A. I have, as you pointed out, many times explained that the Ten Commandments do not apply to Christians, but were given only to Old Testament Israel (check out the list of articles under “Covenant and Law” on our articles index page). To answer your question, I will first go to the gospel of John. In John 13:34, Jesus says, “A new commandment I give unto you, That ye love one another; as I have loved you, that ye also love one another.” In John 15:10-12, He further says, “If ye keep my commandments, ye shall abide in my love; even as I have kept my Father’s commandments, and abide in his love. These things have I spoken unto you, that my joy might remain in you, and that your joy might be full. This is my commandment, That ye love one another, as I have loved you.” So we see that Jesus clearly identifies His commandments as loving one another.

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Q. What is the lawful use of the law as stated in 1 Timothy 1:8?

A. This verse states, “But we know that the law is good, if a man use it lawfully.” Certainly, this is a difficult Scripture that would seem to contradict other New Testament Scriptures about the law. We know from these other Scriptures that Jesus fulfilled the law (Matthew 5:17), that we are dead to the law (Romans 7:4), that we are not under the law but under grace (Romans 6:14). We also know that we can find no place where Christ’s servants preached the law. But we know that the Bible does not contradict itself. There is a danger when facing such a Scripture, however, to try to force our opinion on it, to read into it what we think it should say rather than accept what it does say. Keeping this in mind, let’s see if we can find out what God is telling us in this Scripture.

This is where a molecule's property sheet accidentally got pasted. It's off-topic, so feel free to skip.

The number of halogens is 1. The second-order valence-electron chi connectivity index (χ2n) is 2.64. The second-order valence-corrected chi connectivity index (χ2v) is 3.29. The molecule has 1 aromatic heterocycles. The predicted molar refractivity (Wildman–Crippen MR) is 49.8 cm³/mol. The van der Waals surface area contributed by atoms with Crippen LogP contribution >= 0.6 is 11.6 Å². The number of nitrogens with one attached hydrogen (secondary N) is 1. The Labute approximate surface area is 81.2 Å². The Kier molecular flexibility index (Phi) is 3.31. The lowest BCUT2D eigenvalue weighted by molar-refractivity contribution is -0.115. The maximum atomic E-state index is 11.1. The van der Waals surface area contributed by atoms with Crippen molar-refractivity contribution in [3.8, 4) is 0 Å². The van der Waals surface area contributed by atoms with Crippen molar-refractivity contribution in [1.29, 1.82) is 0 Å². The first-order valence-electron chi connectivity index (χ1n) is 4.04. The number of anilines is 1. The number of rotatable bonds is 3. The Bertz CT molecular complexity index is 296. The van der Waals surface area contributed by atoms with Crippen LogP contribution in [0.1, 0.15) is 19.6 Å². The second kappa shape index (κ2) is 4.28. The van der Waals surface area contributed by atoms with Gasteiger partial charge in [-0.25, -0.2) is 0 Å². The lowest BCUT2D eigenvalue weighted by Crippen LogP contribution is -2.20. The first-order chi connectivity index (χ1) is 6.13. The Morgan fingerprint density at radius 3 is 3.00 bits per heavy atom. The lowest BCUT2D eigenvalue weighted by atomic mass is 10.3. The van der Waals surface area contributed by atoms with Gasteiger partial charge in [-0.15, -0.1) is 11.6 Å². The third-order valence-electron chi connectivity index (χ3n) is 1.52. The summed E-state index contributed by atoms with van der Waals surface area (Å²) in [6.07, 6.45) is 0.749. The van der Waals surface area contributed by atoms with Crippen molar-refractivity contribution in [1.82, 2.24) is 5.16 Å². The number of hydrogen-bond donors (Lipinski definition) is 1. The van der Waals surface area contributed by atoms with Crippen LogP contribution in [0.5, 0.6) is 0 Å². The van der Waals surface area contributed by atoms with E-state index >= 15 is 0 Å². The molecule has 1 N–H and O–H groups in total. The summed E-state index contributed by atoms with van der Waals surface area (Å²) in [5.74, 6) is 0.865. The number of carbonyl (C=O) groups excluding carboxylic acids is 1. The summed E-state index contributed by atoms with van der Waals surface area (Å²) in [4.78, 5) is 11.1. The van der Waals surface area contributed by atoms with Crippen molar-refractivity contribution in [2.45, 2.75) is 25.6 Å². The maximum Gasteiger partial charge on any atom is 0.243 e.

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What Is Legalism?

by Peter Ditzel

To pluck the mask from the face of the Pharisee, is not to lift an impious hand to the Crown of Thorns.
Charlotte Brontë, Preface to the Second Edition of Jane Eyre

All one has to do is read posts on some Christian forums to know that the labels legalism, legalist, antinomianism, and antinomian are being shot back and forth like spitballs in an out-of-control classroom. But do those using these terms really know what they mean? From what I have read on these forums, it seems many do not.

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The Transfiguration of Christ–“This is my beloved Son…hear ye him”

by Peter Ditzel

And after six days Jesus taketh Peter, James, and John his brother, and bringeth them up into an high mountain apart, And was transfigured before them: and his face did shine as the sun, and his raiment was white as the light. And, behold, there appeared unto them Moses and Elias talking with him. Then answered Peter, and said unto Jesus, Lord, it is good for us to be here: if thou wilt, let us make here three tabernacles; one for thee, and one for Moses, and one for Elias. While he yet spake, behold, a bright cloud overshadowed them: and behold a voice out of the cloud, which said, This is my beloved Son, in whom I am well pleased; hear ye him. And when the disciples heard it, they fell on their face, and were sore afraid. And Jesus came and touched them, and said, Arise, and be not afraid. And when they had lifted up their eyes, they saw no man, save Jesus only.
Matthew 17:1-8

The account quoted above is usually called the transfiguration of Christ. It is also found in Mark 9:2-8 and Luke 9:28-36. Many wonder why it happened and why it is recorded for us. In a quick survey, we see that Jesus takes Peter, James, and John up a high mountain where they see a vision (Jesus calls it a vision in Matthew 17:9) of a shining Christ. Then they see Moses and Elijah appear and talk with Him. Impetuous Peter then sticks his foot in his mouth and says to Jesus, “Lord, it is good for us to be here: if thou wilt, let us make here three tabernacles; one for thee, and one for Moses, and one for Elias” (Matthew 17:4). Oops. Not good. Why? That’s the point of this article, and, I believe, the point of the transfiguration itself.